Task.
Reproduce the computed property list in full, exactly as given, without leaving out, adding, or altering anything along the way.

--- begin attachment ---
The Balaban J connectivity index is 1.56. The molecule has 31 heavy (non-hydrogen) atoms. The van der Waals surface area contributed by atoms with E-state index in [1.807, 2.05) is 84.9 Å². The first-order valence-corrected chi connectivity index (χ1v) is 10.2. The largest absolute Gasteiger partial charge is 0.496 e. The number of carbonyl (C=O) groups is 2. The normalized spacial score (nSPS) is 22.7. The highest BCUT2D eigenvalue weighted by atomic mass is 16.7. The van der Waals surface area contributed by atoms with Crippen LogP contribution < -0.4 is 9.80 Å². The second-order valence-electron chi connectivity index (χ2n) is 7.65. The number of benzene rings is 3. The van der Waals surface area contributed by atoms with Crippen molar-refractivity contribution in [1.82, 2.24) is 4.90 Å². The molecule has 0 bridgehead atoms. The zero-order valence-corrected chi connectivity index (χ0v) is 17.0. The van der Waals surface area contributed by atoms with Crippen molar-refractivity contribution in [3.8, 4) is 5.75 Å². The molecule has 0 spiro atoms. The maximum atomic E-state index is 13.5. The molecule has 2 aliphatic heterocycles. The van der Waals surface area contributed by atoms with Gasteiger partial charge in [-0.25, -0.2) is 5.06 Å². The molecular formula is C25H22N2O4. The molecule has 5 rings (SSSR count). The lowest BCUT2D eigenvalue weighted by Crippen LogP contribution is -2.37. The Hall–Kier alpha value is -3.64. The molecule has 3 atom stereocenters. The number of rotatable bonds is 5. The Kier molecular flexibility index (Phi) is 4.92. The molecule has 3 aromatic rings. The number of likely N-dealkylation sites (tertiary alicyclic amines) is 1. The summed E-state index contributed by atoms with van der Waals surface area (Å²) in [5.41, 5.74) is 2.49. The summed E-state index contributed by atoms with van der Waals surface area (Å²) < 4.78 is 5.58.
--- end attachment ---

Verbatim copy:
The Balaban J connectivity index is 1.56. The molecule has 31 heavy (non-hydrogen) atoms. The van der Waals surface area contributed by atoms with E-state index in [1.807, 2.05) is 84.9 Å². The first-order valence-corrected chi connectivity index (χ1v) is 10.2. The largest absolute Gasteiger partial charge is 0.496 e. The number of carbonyl (C=O) groups is 2. The normalized spacial score (nSPS) is 22.7. The highest BCUT2D eigenvalue weighted by atomic mass is 16.7. The van der Waals surface area contributed by atoms with Crippen LogP contribution < -0.4 is 9.80 Å². The second-order valence-electron chi connectivity index (χ2n) is 7.65. The number of benzene rings is 3. The van der Waals surface area contributed by atoms with Crippen molar-refractivity contribution in [1.82, 2.24) is 4.90 Å². The molecule has 0 bridgehead atoms. The zero-order valence-corrected chi connectivity index (χ0v) is 17.0. The van der Waals surface area contributed by atoms with Crippen molar-refractivity contribution in [3.8, 4) is 5.75 Å². The molecule has 0 spiro atoms. The maximum atomic E-state index is 13.5. The molecule has 2 aliphatic heterocycles. The van der Waals surface area contributed by atoms with Gasteiger partial charge in [-0.25, -0.2) is 5.06 Å². The molecular formula is C25H22N2O4. The molecule has 5 rings (SSSR count). The lowest BCUT2D eigenvalue weighted by Crippen LogP contribution is -2.37. The Hall–Kier alpha value is -3.64. The molecule has 3 atom stereocenters. The number of rotatable bonds is 5. The Kier molecular flexibility index (Phi) is 4.92. The molecule has 3 aromatic rings. The number of likely N-dealkylation sites (tertiary alicyclic amines) is 1. The summed E-state index contributed by atoms with van der Waals surface area (Å²) in [5.41, 5.74) is 2.49. The summed E-state index contributed by atoms with van der Waals surface area (Å²) < 4.78 is 5.58.